diamond geezer

 Tuesday, August 19, 2003

Pure digital

Six months ago my lovely digital radio stopped working. I took it back to Dixons who immediately offered me a full refund, there being no more Pure Evoke Is in stock. Never mind, they said, the super stereo Pure Evoke II will be out soon, maybe you'd like to wait for one of those. So I did. The launch date for the new radio was originally at the end of May, then pushed to the start of July, then the middle of July, then into August. I began to wonder if I'd ever be able to listen to radio free from pirate interference again. But, joy, today the new Pure Evoke II was finally released, and I duly trotted down to Oxford Street to collect mine. First one out of the shop it was too.

I've always suffered from appalling reception in my flat (TV, radio and mobile) but now I can get 39 different digital stations, just so long as I position my new radio the right way round balanced on top of the CD rack beside the television. I can now listen to all 11 BBC stations (that 6Music is a bit of class isn't it, and there are some comedy gems tucked away on BBC7) plus a whole lot of commercial stuff that, rather wonderfully, isn't quite commercial enough to be interrupted by commercials. I can go clubbing, I can go indie, I can vegetate to what appears to be the Simply Red station, and there even appears to be a channel solely devoted to the sound of distant birdsong. Sadly the scrolling text doesn't tell me whether I'm listening to a thrush or a starling.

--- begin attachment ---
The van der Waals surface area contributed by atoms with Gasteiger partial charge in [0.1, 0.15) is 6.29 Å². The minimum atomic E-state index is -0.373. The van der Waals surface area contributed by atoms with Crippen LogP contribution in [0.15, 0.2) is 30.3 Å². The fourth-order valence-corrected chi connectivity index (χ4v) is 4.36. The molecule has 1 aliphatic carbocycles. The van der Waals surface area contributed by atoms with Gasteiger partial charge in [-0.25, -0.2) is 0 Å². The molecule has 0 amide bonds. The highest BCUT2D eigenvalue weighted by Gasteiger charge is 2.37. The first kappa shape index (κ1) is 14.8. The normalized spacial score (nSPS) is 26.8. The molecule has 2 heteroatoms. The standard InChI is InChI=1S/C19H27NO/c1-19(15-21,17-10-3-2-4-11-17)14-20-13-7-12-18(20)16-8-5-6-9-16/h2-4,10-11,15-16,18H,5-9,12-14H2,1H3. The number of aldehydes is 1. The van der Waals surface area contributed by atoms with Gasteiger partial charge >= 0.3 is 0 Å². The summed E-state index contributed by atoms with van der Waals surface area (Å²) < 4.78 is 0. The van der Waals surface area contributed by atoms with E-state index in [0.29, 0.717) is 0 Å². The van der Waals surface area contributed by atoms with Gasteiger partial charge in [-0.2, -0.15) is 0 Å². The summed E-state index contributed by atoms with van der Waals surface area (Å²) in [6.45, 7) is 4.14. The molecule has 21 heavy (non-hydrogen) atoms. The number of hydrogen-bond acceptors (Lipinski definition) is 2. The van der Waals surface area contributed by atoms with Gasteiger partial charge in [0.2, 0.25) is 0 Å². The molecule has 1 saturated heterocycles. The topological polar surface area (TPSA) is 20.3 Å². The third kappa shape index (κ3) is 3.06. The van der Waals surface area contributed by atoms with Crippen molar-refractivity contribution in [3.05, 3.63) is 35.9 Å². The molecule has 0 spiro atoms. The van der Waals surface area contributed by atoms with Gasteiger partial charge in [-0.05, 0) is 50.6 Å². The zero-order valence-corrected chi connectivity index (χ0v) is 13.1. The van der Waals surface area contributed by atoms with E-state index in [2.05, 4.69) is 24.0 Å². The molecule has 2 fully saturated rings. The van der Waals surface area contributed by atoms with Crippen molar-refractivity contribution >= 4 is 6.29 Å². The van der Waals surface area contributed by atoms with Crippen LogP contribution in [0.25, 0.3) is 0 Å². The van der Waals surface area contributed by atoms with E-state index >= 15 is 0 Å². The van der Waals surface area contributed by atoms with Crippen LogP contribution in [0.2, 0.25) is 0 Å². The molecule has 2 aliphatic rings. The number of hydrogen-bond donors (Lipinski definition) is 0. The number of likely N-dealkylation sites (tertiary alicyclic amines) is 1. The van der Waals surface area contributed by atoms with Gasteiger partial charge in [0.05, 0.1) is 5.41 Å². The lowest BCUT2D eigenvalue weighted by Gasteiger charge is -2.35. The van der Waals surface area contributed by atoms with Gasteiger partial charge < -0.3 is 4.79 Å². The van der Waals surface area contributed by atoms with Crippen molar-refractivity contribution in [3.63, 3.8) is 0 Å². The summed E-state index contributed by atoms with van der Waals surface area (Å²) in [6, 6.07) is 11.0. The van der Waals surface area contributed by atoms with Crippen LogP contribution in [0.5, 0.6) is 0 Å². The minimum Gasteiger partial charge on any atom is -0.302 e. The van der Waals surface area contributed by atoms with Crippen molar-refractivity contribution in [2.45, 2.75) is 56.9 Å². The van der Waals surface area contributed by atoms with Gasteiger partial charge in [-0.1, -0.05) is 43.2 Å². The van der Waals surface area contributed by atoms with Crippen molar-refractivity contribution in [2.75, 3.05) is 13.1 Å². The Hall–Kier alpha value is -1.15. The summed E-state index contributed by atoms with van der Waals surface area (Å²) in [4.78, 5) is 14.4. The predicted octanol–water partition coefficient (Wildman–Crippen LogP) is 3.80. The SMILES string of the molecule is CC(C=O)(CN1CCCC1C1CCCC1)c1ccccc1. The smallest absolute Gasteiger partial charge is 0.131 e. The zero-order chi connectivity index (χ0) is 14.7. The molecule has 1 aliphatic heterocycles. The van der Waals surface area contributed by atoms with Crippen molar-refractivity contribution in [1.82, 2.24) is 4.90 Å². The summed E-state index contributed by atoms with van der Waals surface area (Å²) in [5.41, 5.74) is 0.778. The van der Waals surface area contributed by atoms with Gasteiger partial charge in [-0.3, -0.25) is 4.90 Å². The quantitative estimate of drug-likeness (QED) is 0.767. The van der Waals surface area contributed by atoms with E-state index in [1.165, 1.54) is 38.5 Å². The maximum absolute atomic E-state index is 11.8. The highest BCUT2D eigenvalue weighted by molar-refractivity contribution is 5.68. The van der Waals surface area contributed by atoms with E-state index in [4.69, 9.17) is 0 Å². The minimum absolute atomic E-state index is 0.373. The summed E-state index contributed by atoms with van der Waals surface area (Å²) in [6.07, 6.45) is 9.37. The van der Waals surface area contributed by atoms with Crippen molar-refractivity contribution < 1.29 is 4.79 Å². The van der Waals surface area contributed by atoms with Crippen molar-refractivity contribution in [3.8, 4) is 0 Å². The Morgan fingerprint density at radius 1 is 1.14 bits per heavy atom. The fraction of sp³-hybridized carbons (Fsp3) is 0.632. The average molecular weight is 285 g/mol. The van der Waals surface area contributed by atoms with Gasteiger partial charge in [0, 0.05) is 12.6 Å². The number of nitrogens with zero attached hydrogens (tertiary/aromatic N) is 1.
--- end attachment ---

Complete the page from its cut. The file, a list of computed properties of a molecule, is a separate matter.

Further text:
A few years ago the imminent death of radio was being predicted. Not any more. A whole new world of digital services has opened up, on the telly, on your mobile, online and on demand. Computer-playlisted radio risks becoming very bland indeed, but the mass availability of new digital technology should hopefully lead to a outbreak of innovation and diversity instead. Whatever you want to listen to, it's probably going to be out there somewhere. Or, of course, you could just stick a good CD on...


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